I’m very excited to introduce Tina Wexler, literary agent at ICM. Let’s give her a round of applause!
Would you mind giving us a quick bio of yourself and what you’re looking for as an agent?
I moved to NY to get my MFA in poetry after graduating from Wheaton
College in Massachusetts. After cutting my teeth on subright sales at
the Ellen Levine Literary Agency/Trident Media and the Karpfinger
Agency, I joined ICM and started signing my own clients. I’ve been with
ICM since 2003. I live in Brooklyn with my husband and two cats. (I’m
a shameless cat person, though I should probably leave that off.)
These days, I continue to look for great middle grade and young adult
fiction, though I’m also expanding the non-fiction side of my list
(narrative non-fiction, memoir, pop culture, pop science,
beauty/self-help, food narratives). I tend to gravitate towards
contemporary stories, though I wouldn’t shy away from a great paranormal
historical. Mysteries, thrillers, love stories, school stories, tall
tales, spoofs…I’m open to it all so long as it has a unique hook and a
strong voice. The only thing I tend to avoid is high fantasy; I like my
fantasy grounded in this world. I am not looking to take on picture
book authors at this time
What made you want to become an agent?
I wanted a job that would feed my creative side while also taking
advantage of my business acumen. Business acumen? Err…That sounds
horribly boring. But it’s true. I wanted to work with authors; I wanted
to talk books; I wanted to help make careers happen.
What is one piece of advice you’d like to give aspiring writers?
Take your time. Too often I read manuscripts that come to me too
soon. To drag out a tired cliche: you never get a second chance to make
a first impression.
What would you like to tell the teen writers out there that are looking to be published?
You write because you love it, because you can’t NOT write, and
that’s a beautiful thing, your passion for writing. Don’t let the quest
for publication ruin that for you EVER.
What catches your eye in a query?
An original premise, a great voice, both.
On the other side of the coin, what are three big turn-offs in a query letter?
Lately, I’ve been getting a lot of query letters that don’t tell me
anything about the plot. I can’t figure it out. I’m being pitched a
story, but the writer won’t tell me what the story is–though he assures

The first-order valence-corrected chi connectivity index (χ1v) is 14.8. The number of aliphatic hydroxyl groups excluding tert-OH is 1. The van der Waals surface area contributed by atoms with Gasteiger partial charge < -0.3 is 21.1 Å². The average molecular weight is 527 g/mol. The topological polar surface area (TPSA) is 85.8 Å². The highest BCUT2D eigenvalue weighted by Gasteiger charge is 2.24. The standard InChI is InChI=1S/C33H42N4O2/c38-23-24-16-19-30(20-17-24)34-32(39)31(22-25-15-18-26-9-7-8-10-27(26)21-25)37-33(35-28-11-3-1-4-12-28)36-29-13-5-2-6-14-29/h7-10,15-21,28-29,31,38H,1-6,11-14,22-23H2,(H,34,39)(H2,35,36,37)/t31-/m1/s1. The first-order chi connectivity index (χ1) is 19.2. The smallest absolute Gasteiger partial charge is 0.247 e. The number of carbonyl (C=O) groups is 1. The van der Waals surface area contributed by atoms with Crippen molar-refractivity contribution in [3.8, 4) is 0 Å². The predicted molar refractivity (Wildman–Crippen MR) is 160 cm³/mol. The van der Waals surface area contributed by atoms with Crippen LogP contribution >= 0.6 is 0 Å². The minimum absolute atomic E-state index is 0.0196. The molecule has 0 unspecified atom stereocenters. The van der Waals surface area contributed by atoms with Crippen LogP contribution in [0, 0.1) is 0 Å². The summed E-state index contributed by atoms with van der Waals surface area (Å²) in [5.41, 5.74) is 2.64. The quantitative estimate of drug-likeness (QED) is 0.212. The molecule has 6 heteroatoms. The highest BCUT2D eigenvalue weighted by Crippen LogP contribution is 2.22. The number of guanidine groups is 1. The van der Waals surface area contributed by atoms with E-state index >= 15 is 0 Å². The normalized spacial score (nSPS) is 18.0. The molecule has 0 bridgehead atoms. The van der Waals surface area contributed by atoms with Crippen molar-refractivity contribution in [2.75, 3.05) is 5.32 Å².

me it’ll be a great read! Baffling. I also don’t understand why so
many queries lead with a negative: “I don’t know why you’d want to read
this…I’ve been rejected by 25 agents…I don’t really know how to write a
query letter” (despite the hundreds of websites dedicated to explaining
how best to write a query letter). I’m also not fond of being addressed
as Sir/Madam. Go figure. “Dear Ms. Wexler” always works, or if you’ve
heard me speak at a conference or know me from somewhere else, “Dear
Tina” or some such variation is nice.
How many queries do you receive each day, approximately?
How do you feel about re-queries and resubmissions?
I don’t mind re-queries so long as the writer mentions that they’ve
queried me before for a different project. If it’s for the same
project, I’ll want to know what they’ve changed about the manuscript/why
they are trying my again. Usually, if I’ve read a manuscript and
passed on it but have specific thoughts on how it could be revised, I’ll
share my specific ideas and invite the writer to resubmit should she
opt to incorporate [at least some of] my suggestions. So of course in
those situations, I welcome a resubmission.
What are the top three things you look for in a manuscript?
A distinct narrative voice, a great story, and characters who will stay with me long after I’ve finished reading.
When you call a writer to offer representation, what do you usually like to discuss?
I often start by sharing why I was so taken by their manuscript, why I
think I would be a great agent for them. We’ll talk a bit about ICM,
what ICM can offer, and what I specifically bring to the table. I’ll
explain my business style and try to get a sense of how we’ll work
together best. If I think their manuscript needs tinkering, I’ll discuss
my thoughts on revisions to see if we’re on the same page. I also like
to know what else they are interested in writing/what else they are
working on, since I’m looking at that phone call as the start of a long
And finally our traditional question, what is your favorite flavor of jelly bean?
Thanks so much to Ms. Wexler for taking time out of her agenting schedule to join us for this great interview!